Sep 26, 2013

Free Fall: Not Knowing for Half of Your Life

I haven't seen Free Fall (Frierfall, 2013), but apparently it's about a guy named Marc (Hanno Koffler) who has gone through half of his life as heterosexual (he's 33).  He's got a pregnant girlfriend.  Then suddenly, without warning, meets Kay (Max Riemelt), and turns gay.

Wait -- you can't turn gay -- you are attracted to the same sex or not.

But if you have no idea, not the slightest inkling, if you've never experienced a moment of same-sex desire, not consciously, anyway,  it's about the same thing.

Can anyone really not know for half of their life?

Parents, teachers, and other adults almost invariably assume that every child is innately heterosexual.

Have you ever seen anything as disgusting as this "lock up your daughters" t shirt?  Apparently this baby boy's parents can't wait until he's a teenager to start brainwashing him into the "girls! girls! girls!" mantra.  They want everybody to think that he's already anxious to sexually assault all of the girls in the neighborhood.  And this is a good thing.

Not only are they presumed grotesquely heterosexual from birth, kids are kept from the knowledge that gay people exist.  

One of my students, who was heterosexual, said that she had no idea that gay people existed until her senior year in high school, when an "alternative prom" was offered to those students who wanted to bring same-sex dates.  Why would anyone want a same-sex date? she asked.  Her friends explained.

After 18 years of silence.

When you are gay, but assumed heterosexual and denied knowledge that gay people exist, it's very easy to fall into a false heterosexual identity, to go through the motions of heterosexual desire and behavior, to ignore your same-sex desires or explain them as something else.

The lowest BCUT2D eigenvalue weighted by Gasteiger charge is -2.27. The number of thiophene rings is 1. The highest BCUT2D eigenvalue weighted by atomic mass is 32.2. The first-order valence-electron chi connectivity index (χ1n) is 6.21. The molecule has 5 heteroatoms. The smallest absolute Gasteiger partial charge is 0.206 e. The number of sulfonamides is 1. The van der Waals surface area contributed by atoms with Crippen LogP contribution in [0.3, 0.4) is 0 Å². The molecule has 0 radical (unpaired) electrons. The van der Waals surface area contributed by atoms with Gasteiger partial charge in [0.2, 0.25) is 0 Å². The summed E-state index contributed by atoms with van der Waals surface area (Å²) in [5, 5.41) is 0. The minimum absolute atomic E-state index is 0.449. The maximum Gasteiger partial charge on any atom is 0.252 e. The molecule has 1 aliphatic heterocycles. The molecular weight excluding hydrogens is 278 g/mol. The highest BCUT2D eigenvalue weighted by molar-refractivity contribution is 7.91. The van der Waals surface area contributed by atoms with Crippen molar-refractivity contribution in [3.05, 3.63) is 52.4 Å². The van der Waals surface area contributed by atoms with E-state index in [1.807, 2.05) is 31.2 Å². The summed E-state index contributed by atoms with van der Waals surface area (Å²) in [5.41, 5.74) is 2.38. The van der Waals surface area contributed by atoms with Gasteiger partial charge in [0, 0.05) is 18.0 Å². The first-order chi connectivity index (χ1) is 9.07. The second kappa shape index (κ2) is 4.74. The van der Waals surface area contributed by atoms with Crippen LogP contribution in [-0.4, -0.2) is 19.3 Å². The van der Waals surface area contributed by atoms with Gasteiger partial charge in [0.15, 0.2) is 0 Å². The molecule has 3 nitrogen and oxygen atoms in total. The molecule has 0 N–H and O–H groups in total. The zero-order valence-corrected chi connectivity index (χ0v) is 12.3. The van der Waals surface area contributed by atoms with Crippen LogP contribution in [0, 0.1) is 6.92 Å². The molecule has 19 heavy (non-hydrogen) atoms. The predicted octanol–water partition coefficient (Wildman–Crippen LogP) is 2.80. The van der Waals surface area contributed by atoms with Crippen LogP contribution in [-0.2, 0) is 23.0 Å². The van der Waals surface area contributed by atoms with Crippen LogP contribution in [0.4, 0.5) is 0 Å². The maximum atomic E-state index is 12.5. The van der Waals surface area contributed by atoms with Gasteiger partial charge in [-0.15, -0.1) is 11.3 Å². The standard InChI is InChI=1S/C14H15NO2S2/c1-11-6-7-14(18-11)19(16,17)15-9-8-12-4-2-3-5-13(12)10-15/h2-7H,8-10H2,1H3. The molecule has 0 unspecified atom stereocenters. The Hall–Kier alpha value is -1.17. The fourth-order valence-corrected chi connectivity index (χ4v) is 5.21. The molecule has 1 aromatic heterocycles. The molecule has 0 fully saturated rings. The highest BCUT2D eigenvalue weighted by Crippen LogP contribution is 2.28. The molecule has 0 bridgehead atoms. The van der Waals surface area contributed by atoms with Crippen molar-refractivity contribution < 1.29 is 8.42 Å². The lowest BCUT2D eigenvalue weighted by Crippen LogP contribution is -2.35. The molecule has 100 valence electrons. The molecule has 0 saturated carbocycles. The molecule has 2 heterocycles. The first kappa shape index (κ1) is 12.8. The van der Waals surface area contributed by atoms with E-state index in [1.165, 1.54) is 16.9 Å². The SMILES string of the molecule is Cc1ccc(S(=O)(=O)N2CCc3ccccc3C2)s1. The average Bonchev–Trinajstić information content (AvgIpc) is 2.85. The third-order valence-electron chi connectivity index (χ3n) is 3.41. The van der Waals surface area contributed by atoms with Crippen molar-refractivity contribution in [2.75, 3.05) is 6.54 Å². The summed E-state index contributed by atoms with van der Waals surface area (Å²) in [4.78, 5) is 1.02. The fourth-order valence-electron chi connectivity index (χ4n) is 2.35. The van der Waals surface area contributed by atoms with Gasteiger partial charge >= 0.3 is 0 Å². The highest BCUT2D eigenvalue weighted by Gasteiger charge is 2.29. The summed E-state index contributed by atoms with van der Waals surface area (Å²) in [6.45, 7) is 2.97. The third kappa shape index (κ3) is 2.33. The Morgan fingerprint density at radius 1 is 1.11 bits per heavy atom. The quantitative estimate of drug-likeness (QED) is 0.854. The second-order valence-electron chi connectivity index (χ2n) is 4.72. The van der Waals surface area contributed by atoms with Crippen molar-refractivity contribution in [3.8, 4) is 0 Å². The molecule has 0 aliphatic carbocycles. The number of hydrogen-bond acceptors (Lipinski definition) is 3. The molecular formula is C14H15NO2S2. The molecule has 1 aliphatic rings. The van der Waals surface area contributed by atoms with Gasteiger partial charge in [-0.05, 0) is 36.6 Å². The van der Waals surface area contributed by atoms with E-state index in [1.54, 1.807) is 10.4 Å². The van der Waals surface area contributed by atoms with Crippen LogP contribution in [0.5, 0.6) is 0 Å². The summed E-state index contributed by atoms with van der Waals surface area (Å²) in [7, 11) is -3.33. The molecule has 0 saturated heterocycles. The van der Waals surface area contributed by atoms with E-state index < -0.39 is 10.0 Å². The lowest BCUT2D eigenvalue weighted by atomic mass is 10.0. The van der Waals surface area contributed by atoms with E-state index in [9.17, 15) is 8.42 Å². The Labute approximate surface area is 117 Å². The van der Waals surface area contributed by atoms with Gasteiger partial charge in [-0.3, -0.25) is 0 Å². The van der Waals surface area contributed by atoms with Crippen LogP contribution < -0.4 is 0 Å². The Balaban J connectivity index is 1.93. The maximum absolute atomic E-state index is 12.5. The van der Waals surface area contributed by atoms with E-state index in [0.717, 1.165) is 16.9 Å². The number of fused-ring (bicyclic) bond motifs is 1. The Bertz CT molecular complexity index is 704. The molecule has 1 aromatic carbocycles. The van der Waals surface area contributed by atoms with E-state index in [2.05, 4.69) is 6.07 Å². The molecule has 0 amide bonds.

Or it can be merely a matter of definition:  when all you hear about and see on tv or in movies are negative stereotypes, you think "I'm not like that, so whatever I am experience, it doesn't signify gayness."  So you go through your life thinking that, like all heterosexuals, you are attracted to the same sex.

One of my dissertation respondents "came out" at age 63. He knew that he was not attracted to women, and that he was attracted to men -- he and his wife both enjoyed movies featuring male nudity.  And he knew about gay men, the flitting, sashaying queens of tv.  He just never made the connection until one day his wife came home from the library with a book on gay people.  Real ones.  A light bulb came on over his head.

After 63 years of silence.

I didn't make the association until the summer after my senior year in high school.  Before that, there were only hints and signals.

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